Articles about Aerodynamics

Advances in sail aerodynamics
Sail aerodynamics - part two
Sail Dynamic Simulation
Streamlines & swirls
WindTunnel Movies
Sails shape & aerodynamics
The Quest for the Perfect Shape
Note on the effect of side bend
Anatomy of a Mini-Transat
Mini boat - Maxi challenge >
Mini boat - Maxi challenge
470 Aerodynamics
Lifting bows with foresails
Telling tales ...
The scientific Finn
Wind tunnel images

Mini boat - Maxi challange

Building progresses slowly but surely

The lack of a main sponsor (read money) has not speeded up the building, but also as it became obvious the boat would not sail this season, things have tended to calm down.

The deadline for the hull & rig is now set for the Helsinki boat show at the beginning of February, where the more or less finished boat will be displayed. These pictures were taken in mid-December.


The Styrofoam mold that we told about in part I of our story, was not a complete success. Both the hull and the deck sticked to the mold so intensely that the molds had to be destroyed to pull out the laminated boat. That much for the plan to use the molds for a second boat.

Regular (cheaper) polyester resin was used to build the hull and the deck of the boat. The styrene in polyester resin melts Styrofoam like a hot oven melts butter. The Styrofoam was therefore covered with a thin layer of epoxy prior to lamination. In some places, however, the layer of epoxy was not sufficient and the resin penetrated though. As a result, the hull would stick to the mold and the mold could only be removed in pieces.

This was not a failure of the building method per se, but rather a result of lack of experience - next time we will know better. In any case, Reiska, the most skilled sailmaker in Finland, is well on his way to become a cunning boat builder as well.

The sail plan of the Mini-Transat boat is huge. The total height from the bottom of the keel to the top of the mast is limited to 14 meters, the boom may not pass the stern and the bowsprit is nearly 2 meters long.

That leaves plenty of room for canvas, needed to make the best of the rare days of light air these boats meet on their Atlantic crossing. Upwind, the 30 sqm mainsail is most of the time reefed, and the 10 sqm fractional jib is used. It has a reef in it, too.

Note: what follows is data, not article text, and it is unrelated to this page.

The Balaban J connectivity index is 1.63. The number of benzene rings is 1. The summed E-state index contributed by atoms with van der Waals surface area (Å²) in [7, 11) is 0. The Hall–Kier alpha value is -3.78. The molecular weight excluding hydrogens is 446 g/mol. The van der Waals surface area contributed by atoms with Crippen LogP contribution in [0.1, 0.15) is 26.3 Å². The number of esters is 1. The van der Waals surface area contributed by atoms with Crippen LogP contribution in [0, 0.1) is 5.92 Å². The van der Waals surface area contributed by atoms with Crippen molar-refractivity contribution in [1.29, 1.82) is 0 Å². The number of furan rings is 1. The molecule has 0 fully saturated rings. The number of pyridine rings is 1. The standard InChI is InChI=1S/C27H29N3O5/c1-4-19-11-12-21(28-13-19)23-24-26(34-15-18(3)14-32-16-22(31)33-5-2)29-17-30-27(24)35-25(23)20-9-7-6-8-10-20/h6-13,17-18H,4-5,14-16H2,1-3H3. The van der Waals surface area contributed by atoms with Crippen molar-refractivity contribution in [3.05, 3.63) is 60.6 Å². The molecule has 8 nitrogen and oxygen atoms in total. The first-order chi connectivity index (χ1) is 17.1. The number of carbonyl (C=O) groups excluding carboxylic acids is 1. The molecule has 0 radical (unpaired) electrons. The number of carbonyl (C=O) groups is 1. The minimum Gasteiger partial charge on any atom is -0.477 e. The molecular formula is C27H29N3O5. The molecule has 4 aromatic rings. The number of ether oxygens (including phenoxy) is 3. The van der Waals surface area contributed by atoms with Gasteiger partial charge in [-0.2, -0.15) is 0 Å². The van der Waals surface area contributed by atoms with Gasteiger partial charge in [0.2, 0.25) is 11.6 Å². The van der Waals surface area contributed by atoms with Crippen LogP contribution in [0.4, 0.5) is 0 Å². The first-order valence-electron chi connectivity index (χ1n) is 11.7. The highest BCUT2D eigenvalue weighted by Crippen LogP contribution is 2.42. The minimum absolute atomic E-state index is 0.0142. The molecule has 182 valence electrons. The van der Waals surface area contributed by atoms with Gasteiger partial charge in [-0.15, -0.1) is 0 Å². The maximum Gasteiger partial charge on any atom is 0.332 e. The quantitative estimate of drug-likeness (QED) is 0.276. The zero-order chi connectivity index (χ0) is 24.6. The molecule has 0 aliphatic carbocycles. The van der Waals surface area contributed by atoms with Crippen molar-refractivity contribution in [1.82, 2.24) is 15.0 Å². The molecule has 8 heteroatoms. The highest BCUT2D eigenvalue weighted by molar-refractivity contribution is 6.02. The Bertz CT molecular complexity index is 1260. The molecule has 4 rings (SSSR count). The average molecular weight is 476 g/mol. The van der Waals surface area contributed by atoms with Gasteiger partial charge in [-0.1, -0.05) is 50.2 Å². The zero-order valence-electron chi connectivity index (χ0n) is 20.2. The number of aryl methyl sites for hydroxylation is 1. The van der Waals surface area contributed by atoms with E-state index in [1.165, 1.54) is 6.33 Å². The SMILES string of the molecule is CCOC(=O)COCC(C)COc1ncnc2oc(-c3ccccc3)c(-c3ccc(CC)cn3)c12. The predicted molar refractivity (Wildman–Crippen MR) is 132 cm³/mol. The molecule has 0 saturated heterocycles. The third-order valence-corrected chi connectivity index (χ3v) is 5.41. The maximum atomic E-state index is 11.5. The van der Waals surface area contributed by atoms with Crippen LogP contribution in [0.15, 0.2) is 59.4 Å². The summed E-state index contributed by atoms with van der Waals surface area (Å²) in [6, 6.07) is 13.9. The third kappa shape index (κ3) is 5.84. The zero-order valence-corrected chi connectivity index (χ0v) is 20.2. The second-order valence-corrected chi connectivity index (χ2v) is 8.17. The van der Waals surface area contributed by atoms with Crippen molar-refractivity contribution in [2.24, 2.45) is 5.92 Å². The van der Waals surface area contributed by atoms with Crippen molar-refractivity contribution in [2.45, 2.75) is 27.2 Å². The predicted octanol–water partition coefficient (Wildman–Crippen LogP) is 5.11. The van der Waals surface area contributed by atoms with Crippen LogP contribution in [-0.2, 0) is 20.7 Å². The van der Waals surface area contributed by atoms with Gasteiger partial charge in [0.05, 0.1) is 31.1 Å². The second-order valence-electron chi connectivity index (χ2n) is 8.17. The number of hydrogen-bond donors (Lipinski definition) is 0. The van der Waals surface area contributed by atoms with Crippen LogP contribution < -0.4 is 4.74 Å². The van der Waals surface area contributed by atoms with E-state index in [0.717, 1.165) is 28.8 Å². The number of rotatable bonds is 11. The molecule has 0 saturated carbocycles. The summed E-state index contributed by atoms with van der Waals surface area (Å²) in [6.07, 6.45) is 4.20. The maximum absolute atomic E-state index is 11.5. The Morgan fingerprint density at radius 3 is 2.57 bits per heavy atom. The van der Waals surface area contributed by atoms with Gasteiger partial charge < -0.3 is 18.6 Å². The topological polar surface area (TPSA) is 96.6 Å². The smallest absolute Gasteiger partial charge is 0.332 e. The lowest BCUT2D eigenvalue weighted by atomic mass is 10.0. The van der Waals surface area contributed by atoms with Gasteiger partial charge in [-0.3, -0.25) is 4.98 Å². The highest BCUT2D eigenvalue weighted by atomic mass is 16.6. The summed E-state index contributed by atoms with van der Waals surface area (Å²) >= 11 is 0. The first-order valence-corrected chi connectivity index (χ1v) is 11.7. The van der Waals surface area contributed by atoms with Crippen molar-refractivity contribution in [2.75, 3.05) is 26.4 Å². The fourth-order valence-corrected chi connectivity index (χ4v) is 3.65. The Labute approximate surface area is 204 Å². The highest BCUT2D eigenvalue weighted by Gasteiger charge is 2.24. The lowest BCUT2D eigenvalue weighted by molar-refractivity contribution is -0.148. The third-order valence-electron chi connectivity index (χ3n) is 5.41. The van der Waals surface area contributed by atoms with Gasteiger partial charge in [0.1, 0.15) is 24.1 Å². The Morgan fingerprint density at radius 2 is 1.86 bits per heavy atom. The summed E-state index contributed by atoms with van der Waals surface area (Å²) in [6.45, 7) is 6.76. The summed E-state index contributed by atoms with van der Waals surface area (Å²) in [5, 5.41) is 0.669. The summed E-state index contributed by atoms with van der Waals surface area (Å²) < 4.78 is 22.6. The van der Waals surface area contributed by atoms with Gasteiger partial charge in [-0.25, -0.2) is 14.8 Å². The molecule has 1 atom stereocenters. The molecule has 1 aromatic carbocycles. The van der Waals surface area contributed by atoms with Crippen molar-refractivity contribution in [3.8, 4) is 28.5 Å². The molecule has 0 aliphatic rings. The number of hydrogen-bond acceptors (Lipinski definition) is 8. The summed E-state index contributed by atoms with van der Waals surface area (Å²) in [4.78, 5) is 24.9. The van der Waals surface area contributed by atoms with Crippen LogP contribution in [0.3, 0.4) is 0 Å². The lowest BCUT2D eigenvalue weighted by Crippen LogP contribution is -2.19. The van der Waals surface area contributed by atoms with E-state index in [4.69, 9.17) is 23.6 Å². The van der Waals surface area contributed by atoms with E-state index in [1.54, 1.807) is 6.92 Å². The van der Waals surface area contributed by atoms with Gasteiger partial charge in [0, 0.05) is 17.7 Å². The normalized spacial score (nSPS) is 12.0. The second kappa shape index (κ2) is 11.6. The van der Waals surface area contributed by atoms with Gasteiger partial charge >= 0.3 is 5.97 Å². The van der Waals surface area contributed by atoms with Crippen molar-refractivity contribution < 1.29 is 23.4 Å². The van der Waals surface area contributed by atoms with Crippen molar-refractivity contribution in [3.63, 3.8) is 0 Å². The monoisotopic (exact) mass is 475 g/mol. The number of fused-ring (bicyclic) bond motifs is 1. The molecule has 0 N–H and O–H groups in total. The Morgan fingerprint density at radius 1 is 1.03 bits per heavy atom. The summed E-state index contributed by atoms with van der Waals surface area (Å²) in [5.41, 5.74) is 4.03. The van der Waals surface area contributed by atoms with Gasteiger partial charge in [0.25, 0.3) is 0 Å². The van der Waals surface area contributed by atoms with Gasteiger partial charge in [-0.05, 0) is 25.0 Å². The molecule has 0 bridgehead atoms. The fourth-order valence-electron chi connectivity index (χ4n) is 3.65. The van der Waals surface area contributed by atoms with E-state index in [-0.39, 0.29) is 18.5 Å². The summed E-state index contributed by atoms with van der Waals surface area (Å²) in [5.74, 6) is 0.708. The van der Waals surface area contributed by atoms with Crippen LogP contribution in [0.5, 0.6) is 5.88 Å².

The bowsprit is hinged at the bow and bends back to the side of the boat when not in use. Downwind the 65 sqm masthead asymmetrical powers the boat easily over 20 knots.

The underwater appendages are no less unusual. A 250 kg bulb at the bottom of a very narrow stainless steel fin can be angled 35 degrees to the side, to increase stability - the boat carries no water ballast.

In front of the canting ballast keel, a dagger board is needed to add to the lateral plan. Wings fitted to the canting keel is being considered as an alternative to the dagger board.

An additional dagger board in front of the twin rudders is needed for directional stability, to relieve the autopilot's burden when running off the wind.

The deck plan gives an idea of the extreme proportions of this amazing little boat, nearly as wide as it is long.

The young designer, Karl-Johan Stråhlman can be reached at

Perfect fit - with the deck on, the boat starts to reveal its nature. A very comprehensive internal structure adds slightly to the weight but gives an extra boost of confidence to the builder/sailor - nothing more unpleaseant than finding your boat disintegrating in the middle of the ocean.

Not much of interiors or headroom to boast of for the skipper-builder Reima Alander.

A couple of millimeters recess was built into the mold, to allow lamination of the deck-hull joint from the outside as well as the inside. You can also distinguish the recess for the stem fitting.  


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